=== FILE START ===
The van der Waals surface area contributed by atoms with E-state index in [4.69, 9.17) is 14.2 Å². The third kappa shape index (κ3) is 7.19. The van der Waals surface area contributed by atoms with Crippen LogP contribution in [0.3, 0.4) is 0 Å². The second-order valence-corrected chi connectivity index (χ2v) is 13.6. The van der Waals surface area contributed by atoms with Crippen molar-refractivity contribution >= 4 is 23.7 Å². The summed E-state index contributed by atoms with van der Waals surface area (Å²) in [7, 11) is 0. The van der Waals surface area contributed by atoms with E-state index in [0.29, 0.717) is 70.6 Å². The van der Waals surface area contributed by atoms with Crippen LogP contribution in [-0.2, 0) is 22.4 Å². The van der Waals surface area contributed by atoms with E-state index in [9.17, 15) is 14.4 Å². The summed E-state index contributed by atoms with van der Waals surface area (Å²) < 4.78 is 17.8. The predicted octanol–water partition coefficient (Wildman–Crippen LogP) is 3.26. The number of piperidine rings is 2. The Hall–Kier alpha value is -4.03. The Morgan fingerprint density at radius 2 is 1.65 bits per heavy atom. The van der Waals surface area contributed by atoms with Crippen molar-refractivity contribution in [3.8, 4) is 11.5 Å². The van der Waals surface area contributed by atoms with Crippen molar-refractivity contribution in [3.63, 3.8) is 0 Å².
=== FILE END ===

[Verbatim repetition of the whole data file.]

The van der Waals surface area contributed by atoms with E-state index in [4.69, 9.17) is 14.2 Å². The third kappa shape index (κ3) is 7.19. The van der Waals surface area contributed by atoms with Crippen LogP contribution in [0.3, 0.4) is 0 Å². The second-order valence-corrected chi connectivity index (χ2v) is 13.6. The van der Waals surface area contributed by atoms with Crippen molar-refractivity contribution >= 4 is 23.7 Å². The summed E-state index contributed by atoms with van der Waals surface area (Å²) in [7, 11) is 0. The van der Waals surface area contributed by atoms with E-state index in [0.29, 0.717) is 70.6 Å². The van der Waals surface area contributed by atoms with Crippen LogP contribution in [-0.2, 0) is 22.4 Å². The van der Waals surface area contributed by atoms with E-state index in [9.17, 15) is 14.4 Å². The summed E-state index contributed by atoms with van der Waals surface area (Å²) < 4.78 is 17.8. The predicted octanol–water partition coefficient (Wildman–Crippen LogP) is 3.26. The number of piperidine rings is 2. The Hall–Kier alpha value is -4.03. The Morgan fingerprint density at radius 2 is 1.65 bits per heavy atom. The van der Waals surface area contributed by atoms with Crippen molar-refractivity contribution in [3.8, 4) is 11.5 Å². The van der Waals surface area contributed by atoms with Crippen molar-refractivity contribution in [3.63, 3.8) is 0 Å².